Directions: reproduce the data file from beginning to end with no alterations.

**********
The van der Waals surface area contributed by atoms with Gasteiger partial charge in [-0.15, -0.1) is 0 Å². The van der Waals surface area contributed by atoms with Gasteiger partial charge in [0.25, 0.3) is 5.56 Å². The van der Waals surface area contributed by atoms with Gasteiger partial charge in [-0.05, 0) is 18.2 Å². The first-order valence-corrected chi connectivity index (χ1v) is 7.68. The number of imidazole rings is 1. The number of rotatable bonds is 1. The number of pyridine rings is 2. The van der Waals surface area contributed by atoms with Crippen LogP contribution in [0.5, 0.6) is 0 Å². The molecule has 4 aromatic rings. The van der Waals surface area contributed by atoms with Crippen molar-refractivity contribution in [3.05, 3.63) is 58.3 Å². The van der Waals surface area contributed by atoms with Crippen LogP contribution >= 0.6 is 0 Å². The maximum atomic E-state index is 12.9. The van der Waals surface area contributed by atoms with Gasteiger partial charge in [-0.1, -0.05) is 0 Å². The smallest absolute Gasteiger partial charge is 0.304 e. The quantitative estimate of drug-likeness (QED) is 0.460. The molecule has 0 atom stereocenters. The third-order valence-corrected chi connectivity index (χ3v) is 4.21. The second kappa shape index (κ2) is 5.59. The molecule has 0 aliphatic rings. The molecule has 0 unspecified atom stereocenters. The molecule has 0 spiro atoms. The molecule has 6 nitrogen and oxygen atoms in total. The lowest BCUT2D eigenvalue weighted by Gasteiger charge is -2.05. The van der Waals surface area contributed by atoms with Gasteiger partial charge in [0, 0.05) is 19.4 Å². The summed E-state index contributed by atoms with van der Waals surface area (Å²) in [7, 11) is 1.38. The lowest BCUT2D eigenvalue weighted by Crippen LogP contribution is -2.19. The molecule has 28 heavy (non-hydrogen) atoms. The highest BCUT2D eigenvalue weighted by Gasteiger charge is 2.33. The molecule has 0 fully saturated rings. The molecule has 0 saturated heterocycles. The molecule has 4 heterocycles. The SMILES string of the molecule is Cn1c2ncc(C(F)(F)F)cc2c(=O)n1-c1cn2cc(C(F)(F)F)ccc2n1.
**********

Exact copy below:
The van der Waals surface area contributed by atoms with Gasteiger partial charge in [-0.15, -0.1) is 0 Å². The van der Waals surface area contributed by atoms with Gasteiger partial charge in [0.25, 0.3) is 5.56 Å². The van der Waals surface area contributed by atoms with Gasteiger partial charge in [-0.05, 0) is 18.2 Å². The first-order valence-corrected chi connectivity index (χ1v) is 7.68. The number of imidazole rings is 1. The number of rotatable bonds is 1. The number of pyridine rings is 2. The van der Waals surface area contributed by atoms with Crippen LogP contribution in [0.5, 0.6) is 0 Å². The molecule has 4 aromatic rings. The van der Waals surface area contributed by atoms with Crippen molar-refractivity contribution in [3.05, 3.63) is 58.3 Å². The van der Waals surface area contributed by atoms with Crippen LogP contribution >= 0.6 is 0 Å². The maximum atomic E-state index is 12.9. The van der Waals surface area contributed by atoms with Gasteiger partial charge in [-0.1, -0.05) is 0 Å². The smallest absolute Gasteiger partial charge is 0.304 e. The quantitative estimate of drug-likeness (QED) is 0.460. The molecule has 0 atom stereocenters. The third-order valence-corrected chi connectivity index (χ3v) is 4.21. The second kappa shape index (κ2) is 5.59. The molecule has 0 aliphatic rings. The molecule has 0 unspecified atom stereocenters. The molecule has 0 spiro atoms. The molecule has 6 nitrogen and oxygen atoms in total. The lowest BCUT2D eigenvalue weighted by Gasteiger charge is -2.05. The van der Waals surface area contributed by atoms with Gasteiger partial charge in [0, 0.05) is 19.4 Å². The summed E-state index contributed by atoms with van der Waals surface area (Å²) in [7, 11) is 1.38. The lowest BCUT2D eigenvalue weighted by Crippen LogP contribution is -2.19. The molecule has 28 heavy (non-hydrogen) atoms. The highest BCUT2D eigenvalue weighted by Gasteiger charge is 2.33. The molecule has 0 fully saturated rings. The molecule has 0 saturated heterocycles. The molecule has 4 heterocycles. The SMILES string of the molecule is Cn1c2ncc(C(F)(F)F)cc2c(=O)n1-c1cn2cc(C(F)(F)F)ccc2n1.